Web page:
If we say we need churches…What should they look like?

Last week I posed the question, “Do we need churches?”. In an overwhelming way almost all of you agreed that we did need churches. So you know, I emphatically agree. I find it interesting, but wasn’t surprised to read the very diverse reasons you mentioned to back your yes up. This week I’d like to take our last conversation a step further and ask you this, “If we say we need churches…what should they look like”.

I imagine this question will have as many diverse opinions as the last did. For certain, I am looking forward to hearing your response. This week I plan to read more than I write, however I want to start the conversation with a comment Jack made in our last post. Here it goes…clearly everything Jesus did was fueled by His love for His God, and for us. If we say that our churches are to be the physical and spiritual representation of Jesus Christ it makes sense that everything we do as a church should be motivated by the same heart attitude Jesus exemplified during His life…Love!

So, let’s keep the generalities to ourselves this week and really think in a deep and reflective way. We know love is the umbrella value a church should have, but what should Christ’s love look like in our individual lives, in our families, amongst our friends, to those who are oppressed and hurting, to those with different moral values than you have, to those whom society has outcast or idolized.

Remember, Jesus Himself told us the Great Commandments were to love God with all we are, and to love our fellow man as ourselves. It is impossible to separate our love for God from our love for people. In many ways, our love for people validates how much love we have for God.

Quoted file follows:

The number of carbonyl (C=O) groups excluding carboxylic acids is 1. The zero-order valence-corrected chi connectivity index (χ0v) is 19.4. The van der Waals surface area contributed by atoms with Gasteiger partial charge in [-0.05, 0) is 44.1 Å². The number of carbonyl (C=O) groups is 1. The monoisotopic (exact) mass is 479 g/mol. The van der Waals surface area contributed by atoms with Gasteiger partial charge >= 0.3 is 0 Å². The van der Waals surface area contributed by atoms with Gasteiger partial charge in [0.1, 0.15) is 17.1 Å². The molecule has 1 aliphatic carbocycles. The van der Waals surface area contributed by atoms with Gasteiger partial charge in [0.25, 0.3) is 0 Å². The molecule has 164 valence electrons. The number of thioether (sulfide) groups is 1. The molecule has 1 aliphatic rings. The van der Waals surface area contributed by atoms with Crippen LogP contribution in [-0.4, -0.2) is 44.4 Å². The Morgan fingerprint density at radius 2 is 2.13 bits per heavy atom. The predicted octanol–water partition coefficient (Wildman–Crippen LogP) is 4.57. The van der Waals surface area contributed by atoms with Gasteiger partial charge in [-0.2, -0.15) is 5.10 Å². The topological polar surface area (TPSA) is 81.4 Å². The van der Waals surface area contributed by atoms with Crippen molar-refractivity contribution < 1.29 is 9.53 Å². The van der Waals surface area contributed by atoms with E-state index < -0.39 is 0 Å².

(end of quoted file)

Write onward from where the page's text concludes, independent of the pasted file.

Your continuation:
If we say we need churches, I ask you this…what does a church that is immersed in the love of Christ say and do.

So, What do you think?


~ by Anthony Orzo on August 6, 2009.

7 Responses to “If we say we need churches…What should they look like?”

  1. “If we say we need churches…What should they look like?”


    In my opinion, this is part of the reason that more institutional forms of church are problematic. Things like paying the rent, pleasing constituents(their tithe pays your salary), and maintaining the machine get in the way of being the dead guy you’re supposed to be to the people around you.

    I’m not ideologically opposed to church as I’m sure I gave the impression in my comments a few days ago. But I do think that the shape the western (American) church predominantly takes is a roadblock to being the dead guy hanging on a cross.

    I’ll go out on a limb and say that it’s kind of problematic (if not utterly impossible) to own a multi-million dollar facility and be the dead guy on a cross at the same time.

  2. Thanks for the post Jon. My next question would be, what would the dead guy on the cross want us to be, to look like, how would he call us to serve, to act. I talk to many people who really want to live like Jesus, but truly do not know how. How can we give them practical ways to be like Jesus?